I admit, I've had my fair share of theatre offerings. But not one of those productions had as much heart, courage and brains as Wicked
The Grammy Award-winning Broadway musical pays homage to the children's classic The Wizard of Oz. It tells of the unlikely schoolyard friendship between two girls who grow up to be Glinda the Good and the Wicked Witch of the West.
The sheer scale of Wicked had me floored, from the set design, lighting, costumes to the choreography, music, and acting. It was a glorious Technicolour extravaganza that treated theatre-goers to a visually spectacular feast.
No expenses were spared with Eugene Lee's stage design, which was a architectural masterpiece in itself. The elaborate and marvelous set designs were reminiscent of the fantastic worlds of Willy Wonka's Chocolate Factory and Alice in Wonderland. Before the show even began, I was already awestruck by the stage centre piece, an enormous Time dragon. The musical was in constant motion throughout, with the perpetual whirring of the giant levers and gears to signal the changes in location. In just a matter of seconds seconds, the audience was transported from the gilt-edged, glittering Emerald City to the dark fortress of Elphaba's citadel.
With a staggering 350 set of complicated costumes designed by Susan Hilferty, live music supplied by 14 musicians, flying monkeys and broomsticks, a sinister talking puppet head and levitating witch, Wicked was a musical executed to near perfection. It was difficult to fathom the sheer amount of technical wizardry involved.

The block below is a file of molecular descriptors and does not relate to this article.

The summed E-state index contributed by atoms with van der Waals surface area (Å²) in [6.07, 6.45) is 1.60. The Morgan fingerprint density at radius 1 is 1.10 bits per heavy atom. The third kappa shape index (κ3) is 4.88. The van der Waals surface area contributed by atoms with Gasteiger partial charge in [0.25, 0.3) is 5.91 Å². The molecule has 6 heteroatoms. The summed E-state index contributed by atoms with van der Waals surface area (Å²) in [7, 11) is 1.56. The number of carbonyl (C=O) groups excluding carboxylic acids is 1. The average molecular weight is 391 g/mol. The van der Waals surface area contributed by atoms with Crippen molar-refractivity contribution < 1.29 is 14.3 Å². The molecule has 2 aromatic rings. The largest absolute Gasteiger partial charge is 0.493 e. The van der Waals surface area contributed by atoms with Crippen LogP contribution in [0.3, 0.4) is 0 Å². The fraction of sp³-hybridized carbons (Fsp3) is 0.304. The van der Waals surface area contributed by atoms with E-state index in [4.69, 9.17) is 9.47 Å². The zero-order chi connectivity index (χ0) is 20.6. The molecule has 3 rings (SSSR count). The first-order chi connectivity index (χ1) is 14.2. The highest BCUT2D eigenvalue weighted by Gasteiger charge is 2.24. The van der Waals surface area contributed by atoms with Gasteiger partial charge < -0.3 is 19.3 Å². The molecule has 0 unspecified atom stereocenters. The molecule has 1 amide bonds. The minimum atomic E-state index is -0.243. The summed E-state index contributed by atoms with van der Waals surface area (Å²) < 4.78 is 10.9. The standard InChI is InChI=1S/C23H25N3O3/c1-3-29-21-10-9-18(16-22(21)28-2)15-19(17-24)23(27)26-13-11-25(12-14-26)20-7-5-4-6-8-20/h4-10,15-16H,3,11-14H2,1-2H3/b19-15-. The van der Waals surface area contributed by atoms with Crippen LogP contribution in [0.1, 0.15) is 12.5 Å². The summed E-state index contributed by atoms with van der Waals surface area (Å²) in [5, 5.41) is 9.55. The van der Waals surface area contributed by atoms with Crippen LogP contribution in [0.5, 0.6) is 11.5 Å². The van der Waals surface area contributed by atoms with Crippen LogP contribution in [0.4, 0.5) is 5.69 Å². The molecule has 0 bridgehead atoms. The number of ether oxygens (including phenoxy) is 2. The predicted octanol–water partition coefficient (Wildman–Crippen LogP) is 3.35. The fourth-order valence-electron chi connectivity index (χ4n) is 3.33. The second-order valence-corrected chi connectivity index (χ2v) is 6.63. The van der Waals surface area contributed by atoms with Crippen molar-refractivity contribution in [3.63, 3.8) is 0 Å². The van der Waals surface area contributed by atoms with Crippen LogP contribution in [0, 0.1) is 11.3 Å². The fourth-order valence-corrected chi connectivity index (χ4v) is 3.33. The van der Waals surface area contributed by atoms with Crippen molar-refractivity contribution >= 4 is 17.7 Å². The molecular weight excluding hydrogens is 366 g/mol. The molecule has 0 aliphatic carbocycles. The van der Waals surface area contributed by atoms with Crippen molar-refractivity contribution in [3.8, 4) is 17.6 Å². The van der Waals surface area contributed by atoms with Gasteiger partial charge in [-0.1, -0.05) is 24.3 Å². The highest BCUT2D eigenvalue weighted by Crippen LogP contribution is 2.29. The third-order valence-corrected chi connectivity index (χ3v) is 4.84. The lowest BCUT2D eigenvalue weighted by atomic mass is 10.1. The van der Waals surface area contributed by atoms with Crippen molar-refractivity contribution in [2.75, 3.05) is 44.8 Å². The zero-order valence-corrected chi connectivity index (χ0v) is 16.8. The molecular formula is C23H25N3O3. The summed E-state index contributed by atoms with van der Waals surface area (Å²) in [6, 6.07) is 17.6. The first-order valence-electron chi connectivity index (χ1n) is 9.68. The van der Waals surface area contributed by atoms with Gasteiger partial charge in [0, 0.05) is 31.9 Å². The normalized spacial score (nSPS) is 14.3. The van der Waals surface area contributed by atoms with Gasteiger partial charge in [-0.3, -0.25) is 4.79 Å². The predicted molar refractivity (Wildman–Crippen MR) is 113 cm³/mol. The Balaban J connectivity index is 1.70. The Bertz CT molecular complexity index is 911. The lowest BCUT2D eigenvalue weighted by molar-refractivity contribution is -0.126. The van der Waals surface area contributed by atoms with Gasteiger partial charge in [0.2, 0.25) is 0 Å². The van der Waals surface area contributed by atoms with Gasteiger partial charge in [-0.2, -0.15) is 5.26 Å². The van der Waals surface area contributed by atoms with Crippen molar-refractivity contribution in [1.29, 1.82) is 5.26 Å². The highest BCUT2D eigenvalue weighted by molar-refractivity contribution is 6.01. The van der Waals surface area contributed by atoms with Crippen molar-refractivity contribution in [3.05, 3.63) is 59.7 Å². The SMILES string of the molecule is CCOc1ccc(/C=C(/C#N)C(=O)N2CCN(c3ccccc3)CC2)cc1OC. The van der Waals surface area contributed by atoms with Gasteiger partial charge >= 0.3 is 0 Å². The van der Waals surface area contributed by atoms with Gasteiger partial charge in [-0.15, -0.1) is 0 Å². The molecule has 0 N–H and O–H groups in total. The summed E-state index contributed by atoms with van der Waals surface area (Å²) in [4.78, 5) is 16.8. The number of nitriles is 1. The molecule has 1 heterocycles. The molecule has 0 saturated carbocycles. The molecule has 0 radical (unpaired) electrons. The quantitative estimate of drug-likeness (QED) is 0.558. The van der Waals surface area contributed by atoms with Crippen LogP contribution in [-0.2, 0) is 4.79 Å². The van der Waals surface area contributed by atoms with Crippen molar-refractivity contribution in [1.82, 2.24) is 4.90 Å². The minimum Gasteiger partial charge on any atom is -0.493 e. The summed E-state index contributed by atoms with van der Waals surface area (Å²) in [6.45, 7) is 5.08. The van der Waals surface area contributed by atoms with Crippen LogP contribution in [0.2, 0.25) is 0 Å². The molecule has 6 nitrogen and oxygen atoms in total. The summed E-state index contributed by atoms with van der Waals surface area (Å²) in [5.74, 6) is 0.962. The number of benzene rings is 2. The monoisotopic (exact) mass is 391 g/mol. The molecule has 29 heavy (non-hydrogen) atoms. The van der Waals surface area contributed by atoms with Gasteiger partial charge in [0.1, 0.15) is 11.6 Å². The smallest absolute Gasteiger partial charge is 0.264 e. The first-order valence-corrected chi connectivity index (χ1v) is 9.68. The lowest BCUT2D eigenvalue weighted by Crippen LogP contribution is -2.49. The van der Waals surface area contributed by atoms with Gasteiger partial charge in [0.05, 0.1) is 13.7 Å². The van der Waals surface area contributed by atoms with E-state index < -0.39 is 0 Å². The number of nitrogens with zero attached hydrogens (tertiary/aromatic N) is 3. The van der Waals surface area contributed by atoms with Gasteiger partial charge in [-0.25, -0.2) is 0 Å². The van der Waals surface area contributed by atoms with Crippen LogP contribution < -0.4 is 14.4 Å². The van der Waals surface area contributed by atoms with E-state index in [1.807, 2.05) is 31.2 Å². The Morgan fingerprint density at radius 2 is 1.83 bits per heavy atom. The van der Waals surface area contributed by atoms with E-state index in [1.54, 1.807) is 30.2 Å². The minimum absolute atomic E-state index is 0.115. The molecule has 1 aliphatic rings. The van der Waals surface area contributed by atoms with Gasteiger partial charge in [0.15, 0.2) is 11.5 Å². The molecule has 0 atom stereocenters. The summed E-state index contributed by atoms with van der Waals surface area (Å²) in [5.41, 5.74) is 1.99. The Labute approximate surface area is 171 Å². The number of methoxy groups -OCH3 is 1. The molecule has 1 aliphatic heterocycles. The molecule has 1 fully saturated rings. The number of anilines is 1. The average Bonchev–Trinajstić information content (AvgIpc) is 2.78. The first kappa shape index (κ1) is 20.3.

Casting wise, my only regret is that I did not get the chance to see Kirsten Chenoweth play Glinda, or Adam Lambert/ Aaron Tevit play the dashing Fiyero. Nevertheless, the Australian cast did not disappoint.
Playing the privileged Glinda, Susie Mathers was in full-blown blonde airhead mode. Her vivacious, larger-than-life persona commanded attention, with her uninhibited prancing onstage like a hyperactive fluffy pink bunny on steroids, her breathless giggling and girlish squealing, and her eye-roll-inducing yet delightful mishmash of words.
I was hugely entertained when she sang “Popular', in a misguided but well-intentioned attempt to mould Elphaba into someone popular. “ Just not quite as popular as me,” she trilled merrily, all wide-eyed innocence. Personally I felt she was hamming it up a little too much, till her performance hovered dangerously close to being a caricature of the typical insufferably perky cheerleader. But somehow she sidestepped that trap nimbly, managing to win the audience over with her boundless enthusiasm, and scoring the most titters (and even guffaws) from the audience that night.
While Glinda's appearances functioned as comic relief, Elphaba's (Jemma Rix) scenes were often lengthy and emotional. Yet Jemma Rix held her own in such a challenging role. Her steely gaze, feisty spirit, candour and witty retorts made for an equally memorable delivery. Her powerful vocals surged into an exhilarated, triumphant crescendo in her 'Defying Gravity' solo, making evident her proud defiance in the face of such moral corruption. There was no question about which song was the crowd's favourite that night.
I felt that the first act was more enjoyable, as too much was going on in the second half. It dwelled on more weighty issues like moral ambiguity, standing up for one's beliefs, friendship, love, betrayal and loss, but without coming across as being too preachy.
It is nearly impossible to find fault with the musical Wicked. Without a doubt, it is one of the most imaginative musicals in Broadway. In the words of the Wizard, “ Believe me, it's hard to resist, because it's wonderful, it feels wonderful”.